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At our Guatemalan Conservation Coast project, migration season is just coming to a close for the hundreds of bird species that call the forests home on their long biannual journey between North and South America.

The patchwork of forest on the Caribbean coastline, part of the Mesoamerican Biological Corridor, that our project helps to protect is critical habitat for their great migration. This ‘flyway’ is one of the last remaining healthy forest ecosystems in the region that birds depend on and as a result the area is home to almost 10% of the world’s known bird species. Over 425 bird species thrive in this forest, including rare and endangered species like the Yellow-Headed Amazon, an endangered native parrot. This also includes the 120 migratory bird species that use the forests as their main wintering or transiting habitat.

The biological monitoring team, whose job it is to track the health and numbers of biodiversity in forest areas on the project, recently recorded over 3,000 Broad-winged Hawks, 1,000 Mississippi Kites and over 1,000 Sharp-shinned Hawks in one afternoon. All three of these hawk species were in the middle of their long journey from all over the USA and eastern Canada and would eventually end up as far south as southern Brazil, when they took respite in the conservation areas of our project in Guatemala.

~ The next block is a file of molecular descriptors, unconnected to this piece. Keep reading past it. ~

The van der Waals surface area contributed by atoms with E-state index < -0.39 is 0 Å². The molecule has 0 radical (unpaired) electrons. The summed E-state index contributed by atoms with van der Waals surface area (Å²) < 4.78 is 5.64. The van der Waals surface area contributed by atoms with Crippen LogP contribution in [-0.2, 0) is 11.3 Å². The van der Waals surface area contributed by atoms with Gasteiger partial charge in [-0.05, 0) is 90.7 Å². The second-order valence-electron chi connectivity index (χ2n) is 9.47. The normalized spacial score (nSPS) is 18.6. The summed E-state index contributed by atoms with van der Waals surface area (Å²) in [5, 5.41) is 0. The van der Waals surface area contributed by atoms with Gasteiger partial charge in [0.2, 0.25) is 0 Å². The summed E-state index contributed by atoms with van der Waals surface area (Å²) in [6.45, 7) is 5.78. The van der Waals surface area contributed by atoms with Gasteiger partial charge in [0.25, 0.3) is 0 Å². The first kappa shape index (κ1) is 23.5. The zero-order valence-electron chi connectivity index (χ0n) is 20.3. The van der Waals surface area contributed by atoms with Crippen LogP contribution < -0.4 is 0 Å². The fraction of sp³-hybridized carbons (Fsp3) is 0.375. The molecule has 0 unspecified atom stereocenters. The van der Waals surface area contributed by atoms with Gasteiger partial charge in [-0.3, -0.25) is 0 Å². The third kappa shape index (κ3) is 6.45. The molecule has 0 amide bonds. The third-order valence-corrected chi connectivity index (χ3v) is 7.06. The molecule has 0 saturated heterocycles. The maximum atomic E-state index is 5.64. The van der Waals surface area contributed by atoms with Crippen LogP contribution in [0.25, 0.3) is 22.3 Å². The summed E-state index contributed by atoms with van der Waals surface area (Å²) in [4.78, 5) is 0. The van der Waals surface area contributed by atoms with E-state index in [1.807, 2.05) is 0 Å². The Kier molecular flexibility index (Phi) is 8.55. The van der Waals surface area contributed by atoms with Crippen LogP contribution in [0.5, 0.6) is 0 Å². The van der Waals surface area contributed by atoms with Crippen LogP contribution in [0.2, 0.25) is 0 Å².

The diverse, nearly 54,500 hectares of forest landscape that our Guatemalan Conservation Coast project provides habitat for a huge range of species including 30 high conservation value species. This has resulted in the project being awarded gold for biodiversity by the Climate, Community and Biodiversity (CCB) Standard.

Climate finance allows the protection of this landscape through supporting conservation activities, including:

  • Surveillance and law enforcement:Protection and surveillance activities at highly threatened sites are coordinated with local and national authorities and offer legal assistance to communities and individual forest owners fighting illegal activity on their land.
  • Biological monitoring: HCV species health and numbers are tracked in forest areas.
  • Conservation Education: Formal and informal education through organised events, workshops, fairs and exhibitions engage local communities and improve conservation outcomes.

Read more about our Conservation Coast project in Guatemala here